TONY Drake’s analysis of the Israel/Palestine situation is utterly flawed and demands a response (The Yorkshire Post, July 24). If his person trying “to live peacefully in [his] new home” had, in fact, taken that home by force and without any form of compensation from its previous owner – the occupant of the neighbouring house – and had persisted in forever moving the joint property boundary ever further in his neighbour’s garden, should that neighbour simply sit back and accept his fate?
I can but imagine that any British court would support the aggrieved neighbour and come down hard on the activities of the new “peaceful” occupant. The illegality of many of Israel’s recent activities (wall and settlement building) is more or less universally acknowledged – but so long as no meaningful sanctions are enforced there is nothing to stop Israel just carrying on as before and coming down very hard on any sign of protest.
Would Mr Drake be happy to live, apparently forever, in the prison which is Gaza and to be killed, along with hundreds of his fellows, whenever any attempt is made to bring his plight to the world’s attention? The sooner Israel is brought to its senses by the international community, the better for the whole of the Middle East and a lot of the world.
From: John M Collins, Leeds.
Geoffrey Bryant (The Yorkshire Post, July 24), in attacking the very sensible letter of Michael Ross in your July 21 edition, displays the profound ignorance of which he accuses Mr Ross.
He says that the origin of the Gaza hostilities was the murder of three Israeli youths “travelling in West Bank land illegally occupied by Israel”.
The origin was the repeated bombardment of Israeli towns and cities by missiles from Hamas or, as you put it in your Editorial: “Weeks of Hamas rocket attacks compelled Israel to act in self-defence.”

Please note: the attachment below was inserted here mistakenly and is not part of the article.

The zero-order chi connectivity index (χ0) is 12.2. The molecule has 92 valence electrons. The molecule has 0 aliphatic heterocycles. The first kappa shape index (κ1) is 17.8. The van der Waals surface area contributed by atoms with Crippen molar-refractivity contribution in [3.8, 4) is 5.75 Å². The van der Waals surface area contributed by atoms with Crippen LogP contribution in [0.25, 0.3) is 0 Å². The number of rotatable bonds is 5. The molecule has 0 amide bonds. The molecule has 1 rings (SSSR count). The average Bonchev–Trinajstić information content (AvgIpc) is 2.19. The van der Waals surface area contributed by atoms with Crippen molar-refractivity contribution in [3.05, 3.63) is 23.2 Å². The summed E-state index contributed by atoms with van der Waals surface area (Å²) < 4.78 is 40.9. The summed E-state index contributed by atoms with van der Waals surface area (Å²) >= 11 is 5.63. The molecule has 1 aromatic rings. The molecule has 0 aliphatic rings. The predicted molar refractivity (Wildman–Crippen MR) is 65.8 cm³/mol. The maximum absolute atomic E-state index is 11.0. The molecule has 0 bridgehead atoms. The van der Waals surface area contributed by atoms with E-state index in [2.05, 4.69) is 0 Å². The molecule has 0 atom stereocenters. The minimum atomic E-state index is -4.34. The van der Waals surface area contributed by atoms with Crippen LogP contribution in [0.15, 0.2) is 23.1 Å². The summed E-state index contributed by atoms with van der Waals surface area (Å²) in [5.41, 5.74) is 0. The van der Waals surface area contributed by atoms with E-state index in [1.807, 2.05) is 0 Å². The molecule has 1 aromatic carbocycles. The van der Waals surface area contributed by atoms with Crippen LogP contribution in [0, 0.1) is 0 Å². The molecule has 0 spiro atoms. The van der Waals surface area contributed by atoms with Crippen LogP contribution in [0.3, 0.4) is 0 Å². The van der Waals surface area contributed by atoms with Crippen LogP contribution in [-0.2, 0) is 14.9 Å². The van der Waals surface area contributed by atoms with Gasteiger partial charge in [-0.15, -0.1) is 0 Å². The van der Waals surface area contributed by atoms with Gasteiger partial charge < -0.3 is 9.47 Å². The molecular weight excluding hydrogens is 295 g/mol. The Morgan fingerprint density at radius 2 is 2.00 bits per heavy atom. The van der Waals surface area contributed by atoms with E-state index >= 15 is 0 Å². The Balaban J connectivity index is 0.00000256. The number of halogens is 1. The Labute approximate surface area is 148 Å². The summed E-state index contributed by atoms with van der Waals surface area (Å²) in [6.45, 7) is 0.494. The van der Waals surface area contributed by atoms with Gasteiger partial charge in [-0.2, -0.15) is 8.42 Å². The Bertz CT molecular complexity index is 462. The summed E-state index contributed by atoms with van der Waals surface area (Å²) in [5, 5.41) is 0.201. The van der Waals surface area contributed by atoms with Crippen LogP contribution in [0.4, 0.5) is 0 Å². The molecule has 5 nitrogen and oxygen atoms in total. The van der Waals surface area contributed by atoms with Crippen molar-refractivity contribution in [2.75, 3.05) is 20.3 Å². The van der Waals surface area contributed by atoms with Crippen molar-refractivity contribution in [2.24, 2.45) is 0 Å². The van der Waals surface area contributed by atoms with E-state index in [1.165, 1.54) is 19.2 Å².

Menace at the wheel
From: Father Neil McNicholas, Middlesbrough.
I WAS just walking along and stopped at a junction to allow a car to turn in front of me into the side street. Quite clearly visible through his open widow, he was turning the corner – and at some speed – one-handed because he was holding a mobile phone to his ear with the other hand!
The fact that there is a law banning the use of mobiles while driving doesn’t stop these people. The threat of a fine and of points on their licence doesn’t stop them.
Not even the fact that they may be putting other people life and limb at risk doesn’t stop them. So what is going to?
More police on the beat, and in patrol cars, to see these offenders might help.
But also if that is the law and they are breaking it, then what they are doing is a crime. If they are caught, they should automatically end up with a criminal record given that, as with drinking and driving, it is a serious offence.
Might the consequences of that stop them or are they even more arrogant?
Green fields under threat
From: Ken Brooke, Main Street, Leconfield.
OVER 50 years ago, Lord Beeching was employed by the then government to make the railways profitable. His report recommended that more than 3.000 miles of line and thousands of stations be removed from the network. One of these recommended for closure was the Tweedbank to Edinburgh line.
However, in 2013, work was started to restore this link at a cost of some £300m. The line, which will include 10 stations, will provide an alternative route to the over congested local road networks.
I relate this short version of events to highlight another Government folly, highlighted by Jason McCartney, (The Yorkshire Post, July 24) regarding the development of green field sites. In the past “green field sites” were absolutely sacrosanct, and Mr McCartney provides many sensible alternatives other than this form of use.
It is hoped that our Members of Parliament support his sensible views.
If they do not, then our cement-covered green and fertile land will have gone forever, with no chance to change the situation in 50 years.
Surely we owe it not only to this generation, but to future ones?
Drill picture inappropriate
From: Mr HMA Bonaker, Bempton, Bridlington.
THE publishing of your recent photograph of the Army’s farewell ceremony in Germany, was, to say the least, insensitive.
The photograph showed soldiers in the middle of a three- movement drill known as the Present Arms.
It is not a complex movement, but the sequence is difficult to achieve in total unison – particularly for non-Guards formations.
For non-military readers, the photograph could have been a source of ridicule. I would ask you to be more considerate in your selection of military photographs of this drill movement; the final movement would have been appropriate – and splendid to suit the occasion.